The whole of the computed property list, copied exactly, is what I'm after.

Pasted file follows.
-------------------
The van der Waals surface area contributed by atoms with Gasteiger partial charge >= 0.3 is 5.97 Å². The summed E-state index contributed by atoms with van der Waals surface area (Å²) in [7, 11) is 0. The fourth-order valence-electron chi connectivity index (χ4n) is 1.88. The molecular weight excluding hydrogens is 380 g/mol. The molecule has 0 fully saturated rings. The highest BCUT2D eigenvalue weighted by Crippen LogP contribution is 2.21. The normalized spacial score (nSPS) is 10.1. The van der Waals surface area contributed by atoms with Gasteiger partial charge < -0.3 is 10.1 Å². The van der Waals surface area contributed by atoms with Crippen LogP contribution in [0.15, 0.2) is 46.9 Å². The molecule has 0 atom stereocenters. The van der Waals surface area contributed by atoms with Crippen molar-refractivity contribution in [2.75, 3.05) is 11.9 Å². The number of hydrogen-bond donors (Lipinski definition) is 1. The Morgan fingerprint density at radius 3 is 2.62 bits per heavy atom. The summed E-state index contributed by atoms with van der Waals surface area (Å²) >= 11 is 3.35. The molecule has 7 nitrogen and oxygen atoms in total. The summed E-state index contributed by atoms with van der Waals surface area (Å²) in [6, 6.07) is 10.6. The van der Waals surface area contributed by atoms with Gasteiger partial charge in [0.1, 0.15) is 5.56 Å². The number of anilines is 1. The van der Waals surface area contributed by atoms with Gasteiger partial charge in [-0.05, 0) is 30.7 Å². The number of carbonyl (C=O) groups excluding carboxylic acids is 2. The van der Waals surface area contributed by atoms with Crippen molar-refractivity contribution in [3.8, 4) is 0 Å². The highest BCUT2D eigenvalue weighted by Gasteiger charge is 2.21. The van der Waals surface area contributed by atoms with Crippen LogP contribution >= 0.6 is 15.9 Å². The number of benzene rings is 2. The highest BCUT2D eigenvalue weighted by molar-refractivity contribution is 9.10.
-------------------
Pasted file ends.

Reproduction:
The van der Waals surface area contributed by atoms with Gasteiger partial charge >= 0.3 is 5.97 Å². The summed E-state index contributed by atoms with van der Waals surface area (Å²) in [7, 11) is 0. The fourth-order valence-electron chi connectivity index (χ4n) is 1.88. The molecular weight excluding hydrogens is 380 g/mol. The molecule has 0 fully saturated rings. The highest BCUT2D eigenvalue weighted by Crippen LogP contribution is 2.21. The normalized spacial score (nSPS) is 10.1. The van der Waals surface area contributed by atoms with Gasteiger partial charge < -0.3 is 10.1 Å². The van der Waals surface area contributed by atoms with Crippen LogP contribution in [0.15, 0.2) is 46.9 Å². The molecule has 0 atom stereocenters. The van der Waals surface area contributed by atoms with Crippen molar-refractivity contribution in [2.75, 3.05) is 11.9 Å². The number of hydrogen-bond donors (Lipinski definition) is 1. The Morgan fingerprint density at radius 3 is 2.62 bits per heavy atom. The summed E-state index contributed by atoms with van der Waals surface area (Å²) >= 11 is 3.35. The molecule has 7 nitrogen and oxygen atoms in total. The summed E-state index contributed by atoms with van der Waals surface area (Å²) in [6, 6.07) is 10.6. The van der Waals surface area contributed by atoms with Gasteiger partial charge in [0.1, 0.15) is 5.56 Å². The number of anilines is 1. The van der Waals surface area contributed by atoms with Gasteiger partial charge in [-0.05, 0) is 30.7 Å². The number of carbonyl (C=O) groups excluding carboxylic acids is 2. The van der Waals surface area contributed by atoms with Crippen molar-refractivity contribution in [3.8, 4) is 0 Å². The highest BCUT2D eigenvalue weighted by Gasteiger charge is 2.21. The van der Waals surface area contributed by atoms with Crippen LogP contribution >= 0.6 is 15.9 Å². The number of benzene rings is 2. The highest BCUT2D eigenvalue weighted by molar-refractivity contribution is 9.10.